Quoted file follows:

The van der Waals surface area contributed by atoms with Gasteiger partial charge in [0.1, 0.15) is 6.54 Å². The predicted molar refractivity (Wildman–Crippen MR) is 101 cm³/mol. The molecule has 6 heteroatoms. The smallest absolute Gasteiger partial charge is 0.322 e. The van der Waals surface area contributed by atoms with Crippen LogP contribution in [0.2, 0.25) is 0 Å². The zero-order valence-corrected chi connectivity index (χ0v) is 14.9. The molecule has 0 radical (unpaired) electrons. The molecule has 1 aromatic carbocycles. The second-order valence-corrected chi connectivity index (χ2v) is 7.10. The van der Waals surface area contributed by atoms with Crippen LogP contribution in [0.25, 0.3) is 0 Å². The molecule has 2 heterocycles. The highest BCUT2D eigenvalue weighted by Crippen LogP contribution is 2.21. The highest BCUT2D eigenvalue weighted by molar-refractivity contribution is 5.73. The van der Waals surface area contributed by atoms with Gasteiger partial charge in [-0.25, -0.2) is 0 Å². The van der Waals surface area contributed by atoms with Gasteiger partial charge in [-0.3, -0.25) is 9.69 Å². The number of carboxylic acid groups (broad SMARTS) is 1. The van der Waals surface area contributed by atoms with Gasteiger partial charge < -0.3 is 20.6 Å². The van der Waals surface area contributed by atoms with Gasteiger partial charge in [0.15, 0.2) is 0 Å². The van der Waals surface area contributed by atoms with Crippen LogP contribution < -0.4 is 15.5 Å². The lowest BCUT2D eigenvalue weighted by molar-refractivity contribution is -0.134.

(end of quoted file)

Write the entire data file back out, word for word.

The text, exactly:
The van der Waals surface area contributed by atoms with Gasteiger partial charge in [0.1, 0.15) is 6.54 Å². The predicted molar refractivity (Wildman–Crippen MR) is 101 cm³/mol. The molecule has 6 heteroatoms. The smallest absolute Gasteiger partial charge is 0.322 e. The van der Waals surface area contributed by atoms with Crippen LogP contribution in [0.2, 0.25) is 0 Å². The zero-order valence-corrected chi connectivity index (χ0v) is 14.9. The molecule has 0 radical (unpaired) electrons. The molecule has 1 aromatic carbocycles. The second-order valence-corrected chi connectivity index (χ2v) is 7.10. The van der Waals surface area contributed by atoms with Crippen LogP contribution in [0.25, 0.3) is 0 Å². The molecule has 2 heterocycles. The highest BCUT2D eigenvalue weighted by Crippen LogP contribution is 2.21. The highest BCUT2D eigenvalue weighted by molar-refractivity contribution is 5.73. The van der Waals surface area contributed by atoms with Gasteiger partial charge in [-0.25, -0.2) is 0 Å². The van der Waals surface area contributed by atoms with Gasteiger partial charge in [-0.3, -0.25) is 9.69 Å². The number of carboxylic acid groups (broad SMARTS) is 1. The van der Waals surface area contributed by atoms with Gasteiger partial charge < -0.3 is 20.6 Å². The van der Waals surface area contributed by atoms with Gasteiger partial charge in [0.15, 0.2) is 0 Å². The van der Waals surface area contributed by atoms with Crippen LogP contribution < -0.4 is 15.5 Å². The lowest BCUT2D eigenvalue weighted by molar-refractivity contribution is -0.134.